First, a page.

Popular with locals and tourists alike, street food can be found the world over. Chaat, derived from the Hindi word, cāṭ which means tasting or delicacy, is India’s contribution. Originating in Uttar Pradesh and sold from little stalls and carts, it has spread across the Indian subcontinent and beyond with minor regional variations of ingredient and name. For example, one region’s gol gappa is another’s pani puri. In Japanese culture, there is umami; the Indian equivalent is chapata, the flavor profile and combination of salt, sweet, sour, and spicy. Chaat is the manifestation of chapata. Typically, the chaat is centered around fried dough with other ingredients to hit all the right notes of crispy, tangy, sweet, and spicy. Vendors set up their stalls near high traffic areas-offices, schools, rail stations, beaches, and markets. There, they cook their made-to-order chaat on grills, tawas (heavy flat griddles), or karahis (woks). Chaat is not limited to snack food status; its favored for breakfast, lunch, dinner, and especially at festivals. There are many different types of chaat and proper practices for eating.
Here’s the basic recipe for a few of the most popular types. The base starts with a crispy carb and can range from papdi, to puffed rice, to samosas-neutral or spiced. Next come the toppings. For crunch, there may be crispy fried potato bits (sev) or fried and spiced chickpeas. Including a second crunchy element is key since the initial base often gets a little soft from the sauces or chutneys. Potatoes, onions, and tomatoes are often used, with the latter two included raw to provide even more crunch and texture. For the sauce, chutney is the most common, especially cilantro mint and tamarind. Plain yogurt is used too, to provide a cooling note. And for the final finishing touch, most chaat is topped with a sprinkle of garam masala, the omni-present Indian spice blend.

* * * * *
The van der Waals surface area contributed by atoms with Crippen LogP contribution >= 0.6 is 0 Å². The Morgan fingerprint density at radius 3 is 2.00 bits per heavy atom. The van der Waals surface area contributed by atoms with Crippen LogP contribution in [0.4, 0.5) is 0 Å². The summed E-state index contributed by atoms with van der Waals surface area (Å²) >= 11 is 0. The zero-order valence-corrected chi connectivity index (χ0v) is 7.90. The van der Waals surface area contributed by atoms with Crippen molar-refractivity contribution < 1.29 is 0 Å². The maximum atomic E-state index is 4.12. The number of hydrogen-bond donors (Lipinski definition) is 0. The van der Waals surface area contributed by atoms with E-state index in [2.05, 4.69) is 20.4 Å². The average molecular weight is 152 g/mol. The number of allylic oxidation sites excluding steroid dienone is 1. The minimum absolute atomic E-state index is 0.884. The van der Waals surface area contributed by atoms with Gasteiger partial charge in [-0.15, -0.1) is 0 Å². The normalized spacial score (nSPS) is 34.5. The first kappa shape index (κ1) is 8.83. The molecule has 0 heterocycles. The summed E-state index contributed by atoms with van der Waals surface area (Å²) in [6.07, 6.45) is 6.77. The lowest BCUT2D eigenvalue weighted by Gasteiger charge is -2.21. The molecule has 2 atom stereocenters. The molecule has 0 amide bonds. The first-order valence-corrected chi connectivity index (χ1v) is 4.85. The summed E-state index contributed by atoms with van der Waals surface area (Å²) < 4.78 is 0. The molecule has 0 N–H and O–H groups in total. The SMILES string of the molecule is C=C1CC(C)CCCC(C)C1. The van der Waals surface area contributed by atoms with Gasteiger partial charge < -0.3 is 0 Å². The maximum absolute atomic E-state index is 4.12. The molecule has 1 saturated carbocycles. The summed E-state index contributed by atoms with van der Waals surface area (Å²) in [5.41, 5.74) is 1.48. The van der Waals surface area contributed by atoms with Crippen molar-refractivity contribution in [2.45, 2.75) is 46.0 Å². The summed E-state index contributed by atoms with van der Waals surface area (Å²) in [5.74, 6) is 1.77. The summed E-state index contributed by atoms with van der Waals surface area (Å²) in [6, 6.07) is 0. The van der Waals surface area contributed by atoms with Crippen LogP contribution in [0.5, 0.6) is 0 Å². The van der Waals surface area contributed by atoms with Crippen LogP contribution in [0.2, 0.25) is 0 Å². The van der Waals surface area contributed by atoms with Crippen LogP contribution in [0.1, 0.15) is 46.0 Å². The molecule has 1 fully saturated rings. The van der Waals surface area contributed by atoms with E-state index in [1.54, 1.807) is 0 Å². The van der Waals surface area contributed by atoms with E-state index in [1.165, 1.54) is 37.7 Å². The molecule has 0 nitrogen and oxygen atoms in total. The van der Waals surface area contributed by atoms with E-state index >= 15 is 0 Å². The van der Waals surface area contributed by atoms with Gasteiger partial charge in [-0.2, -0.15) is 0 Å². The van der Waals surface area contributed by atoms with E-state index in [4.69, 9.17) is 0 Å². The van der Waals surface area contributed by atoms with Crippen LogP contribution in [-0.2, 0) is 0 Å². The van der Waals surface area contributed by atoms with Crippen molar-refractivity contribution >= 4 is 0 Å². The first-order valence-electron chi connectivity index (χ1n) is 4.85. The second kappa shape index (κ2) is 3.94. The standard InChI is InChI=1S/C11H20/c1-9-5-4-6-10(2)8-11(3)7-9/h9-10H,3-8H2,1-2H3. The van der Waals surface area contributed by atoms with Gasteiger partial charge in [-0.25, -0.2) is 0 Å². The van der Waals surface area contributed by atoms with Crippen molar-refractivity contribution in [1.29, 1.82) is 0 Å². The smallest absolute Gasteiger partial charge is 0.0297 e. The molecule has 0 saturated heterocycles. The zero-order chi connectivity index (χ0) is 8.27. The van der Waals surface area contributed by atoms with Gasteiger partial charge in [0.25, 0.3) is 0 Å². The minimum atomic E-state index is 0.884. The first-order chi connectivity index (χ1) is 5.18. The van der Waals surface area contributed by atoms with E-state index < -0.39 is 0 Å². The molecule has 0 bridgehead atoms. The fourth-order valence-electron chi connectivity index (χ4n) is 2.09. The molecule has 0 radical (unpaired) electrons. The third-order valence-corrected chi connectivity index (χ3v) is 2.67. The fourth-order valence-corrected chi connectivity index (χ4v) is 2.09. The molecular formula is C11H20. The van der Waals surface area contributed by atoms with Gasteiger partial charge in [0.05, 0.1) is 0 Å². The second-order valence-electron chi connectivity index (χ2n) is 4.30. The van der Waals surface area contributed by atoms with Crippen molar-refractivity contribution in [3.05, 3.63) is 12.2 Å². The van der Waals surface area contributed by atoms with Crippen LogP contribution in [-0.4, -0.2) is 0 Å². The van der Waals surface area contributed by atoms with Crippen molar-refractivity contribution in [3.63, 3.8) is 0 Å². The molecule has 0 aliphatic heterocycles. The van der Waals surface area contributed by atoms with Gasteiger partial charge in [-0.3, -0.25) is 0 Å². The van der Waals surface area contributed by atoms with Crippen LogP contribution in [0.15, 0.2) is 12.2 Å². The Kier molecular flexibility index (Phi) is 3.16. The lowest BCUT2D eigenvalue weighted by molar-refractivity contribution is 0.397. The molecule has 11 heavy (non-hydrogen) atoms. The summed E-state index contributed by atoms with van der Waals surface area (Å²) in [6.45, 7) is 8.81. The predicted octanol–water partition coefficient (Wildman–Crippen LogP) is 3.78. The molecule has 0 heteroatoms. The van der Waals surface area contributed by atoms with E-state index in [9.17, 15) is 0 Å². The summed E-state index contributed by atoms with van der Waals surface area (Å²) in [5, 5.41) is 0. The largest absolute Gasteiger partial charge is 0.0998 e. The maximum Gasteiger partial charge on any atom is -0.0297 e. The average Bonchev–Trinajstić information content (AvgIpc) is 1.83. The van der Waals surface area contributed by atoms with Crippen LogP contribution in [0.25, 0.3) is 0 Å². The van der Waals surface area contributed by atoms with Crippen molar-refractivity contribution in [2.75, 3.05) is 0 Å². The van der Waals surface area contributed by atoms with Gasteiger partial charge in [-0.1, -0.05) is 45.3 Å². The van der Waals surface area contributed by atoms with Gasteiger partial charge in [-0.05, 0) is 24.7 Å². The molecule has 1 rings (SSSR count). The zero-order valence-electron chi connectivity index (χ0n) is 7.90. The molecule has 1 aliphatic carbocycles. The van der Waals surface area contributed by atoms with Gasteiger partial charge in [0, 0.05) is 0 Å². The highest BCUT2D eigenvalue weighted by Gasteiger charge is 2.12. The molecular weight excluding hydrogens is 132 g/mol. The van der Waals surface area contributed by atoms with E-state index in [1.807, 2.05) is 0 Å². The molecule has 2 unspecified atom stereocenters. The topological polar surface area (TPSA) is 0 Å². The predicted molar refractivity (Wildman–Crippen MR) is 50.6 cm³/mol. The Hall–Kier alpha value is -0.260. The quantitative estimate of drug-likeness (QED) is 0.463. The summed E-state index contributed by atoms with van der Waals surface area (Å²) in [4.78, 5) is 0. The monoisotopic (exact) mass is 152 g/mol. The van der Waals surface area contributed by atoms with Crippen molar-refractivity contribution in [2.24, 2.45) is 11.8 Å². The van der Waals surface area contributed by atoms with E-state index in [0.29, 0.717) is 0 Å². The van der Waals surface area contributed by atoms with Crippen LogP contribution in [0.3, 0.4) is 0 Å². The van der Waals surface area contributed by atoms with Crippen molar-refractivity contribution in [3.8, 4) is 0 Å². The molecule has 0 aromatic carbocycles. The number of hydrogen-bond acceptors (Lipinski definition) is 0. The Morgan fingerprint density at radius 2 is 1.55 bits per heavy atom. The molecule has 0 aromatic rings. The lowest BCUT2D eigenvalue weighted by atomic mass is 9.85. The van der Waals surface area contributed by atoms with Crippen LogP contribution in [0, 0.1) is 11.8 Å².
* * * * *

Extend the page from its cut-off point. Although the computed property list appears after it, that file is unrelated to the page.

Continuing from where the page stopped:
Bhel puri, savory with puffed rice, vegetables, and a tamarind sauce with garnishes of onion, coriander, and lemon juice, is often associated with the beaches of Mumbai. This has spread to most parts of India where modifications have been made to fit local tastes. It’s often served in a folded paper cone and is consumed with either a paper spoon or papdi, crispy fried dough wafers served with it. Those in the know advise ordering this dish “all the way” and consuming it quickly. There’s nothing worse than soggy bhel puri.
Pani puri, also known as gol gapppa, literally translates to “water bread”. It’s spherical, hollow, fried crisps filled with potatoes, chickpeas, onions, and chutney, and served with a flavored water, usually tamarind or cilantro and mint. To eat, you need to spoon a little bit of the water into the center of the crisp, then pop the whole thing into your mouth at once. Don’t bite it, as you’re likely to wind up with a bit of a mess if you do.
Samosa chaat’s base is diced samosas (fried savory pastries with a spicy potato and pea filling), with toppings that can include chutney (both green and tamarind), yogurt, chopped onions, coriander, sev, and a sprinkling of chaat masala-a spice powder mix consisting of dried mango powder (amchoor), cumin, coriander, dried ginger, salt (usually Himalayan black), black pepper, asafoetida, and chili powder. Then, just dig in with a spoon!
Similar to samosa chaat, sev puri take all of the samosa elements and subs out the samosa base for fried puri crackers made from wheat. This chaat originated in Mumbai, and the basic ingredients are the same as samosa chaat but garnished with raw mango (when in season) or a hint of lemon and chaat masala.
Aloo tikki is a small spiced potato and onion cutlet-sometimes with peas, sometimes not-that has been pan-fried. Think of it as the Indian take on a potato latke or hash brown. It usually comes with sauces on the side for dipping instead of dolloped on top. Yogurt or chickpeas can also accompany the aloo tikki. India’s McDonald’s restaurants have even gotten into the act by offering a McAloo tikka burger which has gained legendary status with an aloo tikka patty, sweet tomato aioli, onion, and tomato.
Dahi vada are fried flour balls swimming in a yogurt sauce and crowned with a liberal dusting of a pungent spicy blend of black pepper, chili powder, and chaat masala. Don’t let the leftover sauce go to waste; drink it or at least dip something else into it. The yogurt will help cool you down after the rush of the spices.
The simplicity of the base recipe lends itself to variations of regional taste and seasonality of produce. Its portability and universal appeal increased its popularity at home and abroad. And as people have moved from India to other parts of the world, chaat has traveled with them, making it a unifying comfort food. Everyone is familiar with butter chicken and naan, but chaat gives you a real peek into Indian tastes and culture. Don’t miss out on the Indian streetfood movement.